Looks like US President Donald Trump really needs to brush up on his Canadian history.
According to a report from CNN, Prime Minister Justin Trudeau and President Trump shared a “testy” phone call on May 25 regarding steel and aluminum tariffs implemented on imports coming from Canada.
During the conversation, Trudeau questioned Trump about how he could justify the tariffs as a matter of “national security.” Trump responded with a puzzling— and erroneous —question about Canadian history.
“Didn’t you guys burn down the White House?” Trump asked, referring to the War of 1812.
The thing is, the War of 1812 involved a conflict between the US and Britain. In August 1814, the White House was attacked by the British in response to an American attack on York, Ontario, which is a territory that belonged to England and is now part of modern-day Canada.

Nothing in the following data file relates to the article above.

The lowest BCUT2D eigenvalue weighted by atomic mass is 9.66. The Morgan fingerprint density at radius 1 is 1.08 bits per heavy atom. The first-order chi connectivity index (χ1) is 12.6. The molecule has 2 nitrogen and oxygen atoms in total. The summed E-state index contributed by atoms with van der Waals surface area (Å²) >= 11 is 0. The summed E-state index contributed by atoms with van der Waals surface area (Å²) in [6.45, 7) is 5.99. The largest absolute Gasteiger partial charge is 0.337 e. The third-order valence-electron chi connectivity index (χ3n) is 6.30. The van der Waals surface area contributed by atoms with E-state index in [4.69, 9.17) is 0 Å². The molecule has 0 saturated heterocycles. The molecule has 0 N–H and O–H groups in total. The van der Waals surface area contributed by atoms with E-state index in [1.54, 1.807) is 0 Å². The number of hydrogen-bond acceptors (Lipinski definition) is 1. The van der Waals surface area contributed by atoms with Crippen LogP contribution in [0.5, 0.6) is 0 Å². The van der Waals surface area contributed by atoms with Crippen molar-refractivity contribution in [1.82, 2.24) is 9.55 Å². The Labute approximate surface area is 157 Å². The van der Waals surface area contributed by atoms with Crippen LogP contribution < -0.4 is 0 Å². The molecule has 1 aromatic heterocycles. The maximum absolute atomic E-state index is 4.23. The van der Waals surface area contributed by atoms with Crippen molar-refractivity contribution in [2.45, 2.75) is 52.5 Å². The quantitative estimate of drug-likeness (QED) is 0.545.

When asked if Trudeau took the comment as a joke, a source who was on the call told CNN: “To the degree one can ever take what is said as a joke. The impact on Canada and ultimately on workers in the US won’t be a laughing matter.”
In response to the tariffs imposed on Canadian steel and aluminum, Canada has issued a notice of intent to impose countermeasures action against the US.
“These tariffs are totally unacceptable,” said Prime Minister Justin Trudeau in response last week.
“The numbers are clear: The United States has a $2 billion US dollars surplus in steel trade with Canada – and Canada buys more American steel than any other country in the world, half of US steel exports.”
So far, Trump has not tweeted about CNN’s report on his 1812 comment being “fake news” but stay tuned.
With files from Yasmin Aboelsaud
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